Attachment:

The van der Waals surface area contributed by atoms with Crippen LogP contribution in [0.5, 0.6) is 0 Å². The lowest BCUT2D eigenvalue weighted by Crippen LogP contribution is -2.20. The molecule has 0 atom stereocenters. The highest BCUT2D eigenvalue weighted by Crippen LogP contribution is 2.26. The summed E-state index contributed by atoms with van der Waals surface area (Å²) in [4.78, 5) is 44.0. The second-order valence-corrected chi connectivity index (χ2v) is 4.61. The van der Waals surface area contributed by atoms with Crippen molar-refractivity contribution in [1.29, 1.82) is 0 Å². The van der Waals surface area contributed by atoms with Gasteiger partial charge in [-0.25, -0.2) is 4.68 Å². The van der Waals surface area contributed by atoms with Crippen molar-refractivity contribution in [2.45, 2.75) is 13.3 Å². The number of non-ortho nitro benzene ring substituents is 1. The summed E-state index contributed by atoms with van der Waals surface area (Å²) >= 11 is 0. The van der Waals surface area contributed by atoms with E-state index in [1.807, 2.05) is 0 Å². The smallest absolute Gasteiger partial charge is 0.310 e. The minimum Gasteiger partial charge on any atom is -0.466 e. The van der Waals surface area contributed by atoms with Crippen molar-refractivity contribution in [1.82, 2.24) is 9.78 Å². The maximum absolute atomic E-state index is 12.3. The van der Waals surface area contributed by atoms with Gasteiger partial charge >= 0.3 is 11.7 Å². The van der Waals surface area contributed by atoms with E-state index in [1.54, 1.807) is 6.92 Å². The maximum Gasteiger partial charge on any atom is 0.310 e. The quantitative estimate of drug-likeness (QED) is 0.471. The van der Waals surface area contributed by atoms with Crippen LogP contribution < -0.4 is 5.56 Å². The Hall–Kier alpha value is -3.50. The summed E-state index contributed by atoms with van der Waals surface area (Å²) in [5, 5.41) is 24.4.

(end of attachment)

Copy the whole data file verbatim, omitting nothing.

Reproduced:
The van der Waals surface area contributed by atoms with Crippen LogP contribution in [0.5, 0.6) is 0 Å². The lowest BCUT2D eigenvalue weighted by Crippen LogP contribution is -2.20. The molecule has 0 atom stereocenters. The highest BCUT2D eigenvalue weighted by Crippen LogP contribution is 2.26. The summed E-state index contributed by atoms with van der Waals surface area (Å²) in [4.78, 5) is 44.0. The second-order valence-corrected chi connectivity index (χ2v) is 4.61. The van der Waals surface area contributed by atoms with Crippen molar-refractivity contribution in [1.29, 1.82) is 0 Å². The van der Waals surface area contributed by atoms with Gasteiger partial charge in [-0.25, -0.2) is 4.68 Å². The van der Waals surface area contributed by atoms with Crippen molar-refractivity contribution in [2.45, 2.75) is 13.3 Å². The number of non-ortho nitro benzene ring substituents is 1. The summed E-state index contributed by atoms with van der Waals surface area (Å²) >= 11 is 0. The van der Waals surface area contributed by atoms with E-state index in [1.807, 2.05) is 0 Å². The smallest absolute Gasteiger partial charge is 0.310 e. The minimum Gasteiger partial charge on any atom is -0.466 e. The van der Waals surface area contributed by atoms with Crippen molar-refractivity contribution in [1.82, 2.24) is 9.78 Å². The maximum absolute atomic E-state index is 12.3. The van der Waals surface area contributed by atoms with Gasteiger partial charge >= 0.3 is 11.7 Å². The van der Waals surface area contributed by atoms with E-state index in [1.54, 1.807) is 6.92 Å². The maximum Gasteiger partial charge on any atom is 0.310 e. The quantitative estimate of drug-likeness (QED) is 0.471. The van der Waals surface area contributed by atoms with Crippen LogP contribution < -0.4 is 5.56 Å². The Hall–Kier alpha value is -3.50. The summed E-state index contributed by atoms with van der Waals surface area (Å²) in [5, 5.41) is 24.4.